Oral cancer communication guide created in London to help professionals discuss it with patients.
The guide was developed in Kings College Dental Institute to help dental workers navigate the subject with their patients.
Dentists have owned up to feeling reluctant to inform their patients that they are trying to detect signs of oral cancer during examinations and also admit to often avoiding the use of the word cancer altogether. In order to aid dentists in overcoming this reluctance, an oral cancer communication guide was developed and piloted at King’s College London’s Dental Institute.
The guide was created to show dental practitioners how they should bring up the fact that oral cancer may be an issue during a routine appointment with causing the patient unnessecary anxiety or lengthening the consultation. To find out whether training in the use of this oral cancer guide could help dentists feel confident enough to have oral cancer-related discussions with their patients, a pre- and post-intervention study was held at King’s College London.
The results, which were published in the British Dental Journal, highlight that the training session had a positive impact by lowering perceived barriers to oral cancer-related discussions, raising self-efficacy and increasing oral cancer discussions between dentists and patients. 41 dentists joined in on the training. The session gave participants a brief update on oral cancer, an introduction to the oral cancer communication guide, and learning activities and chances to practise using the guide through role-play and feedback.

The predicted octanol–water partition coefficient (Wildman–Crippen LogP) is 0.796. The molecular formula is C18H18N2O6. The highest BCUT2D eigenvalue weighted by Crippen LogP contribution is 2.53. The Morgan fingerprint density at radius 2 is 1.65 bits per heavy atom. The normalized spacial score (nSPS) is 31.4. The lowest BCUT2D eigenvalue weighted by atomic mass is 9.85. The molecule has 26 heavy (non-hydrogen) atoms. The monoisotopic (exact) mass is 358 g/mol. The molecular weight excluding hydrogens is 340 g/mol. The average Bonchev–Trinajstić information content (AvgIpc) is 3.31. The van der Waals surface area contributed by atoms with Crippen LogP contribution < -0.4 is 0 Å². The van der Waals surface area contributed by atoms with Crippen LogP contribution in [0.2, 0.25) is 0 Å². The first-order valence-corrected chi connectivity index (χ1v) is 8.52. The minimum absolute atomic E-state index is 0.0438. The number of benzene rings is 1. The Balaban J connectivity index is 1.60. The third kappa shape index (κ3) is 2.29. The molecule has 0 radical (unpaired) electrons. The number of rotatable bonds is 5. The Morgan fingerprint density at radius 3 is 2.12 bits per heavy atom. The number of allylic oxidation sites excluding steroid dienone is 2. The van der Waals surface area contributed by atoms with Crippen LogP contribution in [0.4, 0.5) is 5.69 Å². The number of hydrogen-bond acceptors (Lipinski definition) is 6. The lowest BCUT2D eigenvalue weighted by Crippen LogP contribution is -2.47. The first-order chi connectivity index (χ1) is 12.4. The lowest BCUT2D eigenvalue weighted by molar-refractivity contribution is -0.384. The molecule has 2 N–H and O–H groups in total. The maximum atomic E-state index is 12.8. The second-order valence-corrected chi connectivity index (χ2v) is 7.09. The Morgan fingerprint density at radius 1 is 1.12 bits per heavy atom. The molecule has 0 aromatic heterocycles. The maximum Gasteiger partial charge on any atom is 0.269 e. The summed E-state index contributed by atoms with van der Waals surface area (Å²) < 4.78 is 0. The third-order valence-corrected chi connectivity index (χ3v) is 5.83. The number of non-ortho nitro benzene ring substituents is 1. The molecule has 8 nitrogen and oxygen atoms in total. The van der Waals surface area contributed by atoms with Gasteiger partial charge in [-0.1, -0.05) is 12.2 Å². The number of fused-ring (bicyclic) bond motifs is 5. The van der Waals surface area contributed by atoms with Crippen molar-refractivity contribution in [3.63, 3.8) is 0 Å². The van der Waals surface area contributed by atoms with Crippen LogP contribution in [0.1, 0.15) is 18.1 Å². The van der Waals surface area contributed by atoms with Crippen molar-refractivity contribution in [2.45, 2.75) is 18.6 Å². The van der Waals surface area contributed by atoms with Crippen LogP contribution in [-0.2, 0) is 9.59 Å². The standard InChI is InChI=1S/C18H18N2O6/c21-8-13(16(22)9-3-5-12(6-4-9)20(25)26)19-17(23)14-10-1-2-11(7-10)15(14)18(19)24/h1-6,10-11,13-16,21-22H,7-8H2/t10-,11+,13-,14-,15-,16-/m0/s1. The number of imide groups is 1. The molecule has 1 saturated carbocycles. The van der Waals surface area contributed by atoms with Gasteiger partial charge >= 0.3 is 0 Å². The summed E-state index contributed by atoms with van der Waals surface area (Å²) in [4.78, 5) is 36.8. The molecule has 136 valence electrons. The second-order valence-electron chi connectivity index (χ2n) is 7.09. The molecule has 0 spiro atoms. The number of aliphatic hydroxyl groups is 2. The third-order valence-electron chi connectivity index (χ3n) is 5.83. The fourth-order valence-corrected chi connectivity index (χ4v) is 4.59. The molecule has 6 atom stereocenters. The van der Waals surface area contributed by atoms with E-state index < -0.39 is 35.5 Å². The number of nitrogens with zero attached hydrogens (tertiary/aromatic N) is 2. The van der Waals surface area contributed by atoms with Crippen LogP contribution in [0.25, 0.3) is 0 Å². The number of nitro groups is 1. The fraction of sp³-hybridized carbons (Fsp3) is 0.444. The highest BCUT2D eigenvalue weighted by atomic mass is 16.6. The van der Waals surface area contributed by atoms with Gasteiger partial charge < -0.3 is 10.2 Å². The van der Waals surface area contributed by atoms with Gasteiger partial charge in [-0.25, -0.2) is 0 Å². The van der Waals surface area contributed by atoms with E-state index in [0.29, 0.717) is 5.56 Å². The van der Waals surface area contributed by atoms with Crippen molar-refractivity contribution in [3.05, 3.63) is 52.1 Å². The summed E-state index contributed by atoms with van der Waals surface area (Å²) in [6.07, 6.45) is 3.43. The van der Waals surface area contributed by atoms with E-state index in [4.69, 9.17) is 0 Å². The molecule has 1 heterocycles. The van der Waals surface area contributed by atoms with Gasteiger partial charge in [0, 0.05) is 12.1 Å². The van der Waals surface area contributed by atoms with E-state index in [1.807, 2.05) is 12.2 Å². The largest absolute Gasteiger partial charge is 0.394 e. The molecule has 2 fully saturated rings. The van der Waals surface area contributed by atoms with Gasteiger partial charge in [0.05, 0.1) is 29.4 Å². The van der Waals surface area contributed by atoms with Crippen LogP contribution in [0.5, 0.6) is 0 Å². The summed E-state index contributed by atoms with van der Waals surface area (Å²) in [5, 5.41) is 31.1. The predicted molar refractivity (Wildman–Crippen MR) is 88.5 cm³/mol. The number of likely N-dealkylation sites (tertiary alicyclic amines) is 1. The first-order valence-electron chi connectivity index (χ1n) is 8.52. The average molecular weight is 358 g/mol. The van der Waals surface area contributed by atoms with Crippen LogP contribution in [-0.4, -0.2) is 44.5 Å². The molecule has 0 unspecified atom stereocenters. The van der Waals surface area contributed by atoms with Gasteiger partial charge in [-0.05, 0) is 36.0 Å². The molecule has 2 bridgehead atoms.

A post-training questionnaire allowed the success of the training to be shown and a noticeably higher proportion of the dentists said they felt happier and more able to inform patients that they were being screened for oral cancer, as opposed to pre-training. Co-author of the study, Professor Tim Newton, said:
“Highlighting the need for training in this area, this study has shown that the training sessions had a positive impact on the dentists’ self-reported behaviour and indicates a positive response to the guide as well.”
Hopefully this guide will improve relations between patient and dentist and allow screening to be a more open process.
You can read the study, published in The British Dental Journal, HERE.
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